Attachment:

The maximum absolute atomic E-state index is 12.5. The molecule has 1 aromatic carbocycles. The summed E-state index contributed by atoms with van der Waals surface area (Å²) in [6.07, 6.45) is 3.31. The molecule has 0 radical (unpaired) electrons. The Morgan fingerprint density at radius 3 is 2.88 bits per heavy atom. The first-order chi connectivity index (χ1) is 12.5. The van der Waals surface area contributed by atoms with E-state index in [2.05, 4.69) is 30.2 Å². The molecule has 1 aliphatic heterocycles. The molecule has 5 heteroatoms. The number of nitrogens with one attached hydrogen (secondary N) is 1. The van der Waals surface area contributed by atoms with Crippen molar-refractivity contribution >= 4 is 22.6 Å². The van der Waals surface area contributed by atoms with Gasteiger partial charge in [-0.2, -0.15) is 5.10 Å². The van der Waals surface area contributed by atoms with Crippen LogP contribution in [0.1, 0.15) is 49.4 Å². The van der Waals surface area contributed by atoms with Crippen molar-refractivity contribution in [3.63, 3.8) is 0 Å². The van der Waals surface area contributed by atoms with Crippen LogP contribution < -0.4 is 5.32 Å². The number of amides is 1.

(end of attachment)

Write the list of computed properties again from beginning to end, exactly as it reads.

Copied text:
The maximum absolute atomic E-state index is 12.5. The molecule has 1 aromatic carbocycles. The summed E-state index contributed by atoms with van der Waals surface area (Å²) in [6.07, 6.45) is 3.31. The molecule has 0 radical (unpaired) electrons. The Morgan fingerprint density at radius 3 is 2.88 bits per heavy atom. The first-order chi connectivity index (χ1) is 12.5. The van der Waals surface area contributed by atoms with E-state index in [2.05, 4.69) is 30.2 Å². The molecule has 1 aliphatic heterocycles. The molecule has 5 heteroatoms. The number of nitrogens with one attached hydrogen (secondary N) is 1. The van der Waals surface area contributed by atoms with Crippen molar-refractivity contribution >= 4 is 22.6 Å². The van der Waals surface area contributed by atoms with Gasteiger partial charge in [-0.2, -0.15) is 5.10 Å². The van der Waals surface area contributed by atoms with Crippen LogP contribution in [0.1, 0.15) is 49.4 Å². The van der Waals surface area contributed by atoms with Crippen molar-refractivity contribution in [3.63, 3.8) is 0 Å². The van der Waals surface area contributed by atoms with Crippen LogP contribution < -0.4 is 5.32 Å². The number of amides is 1.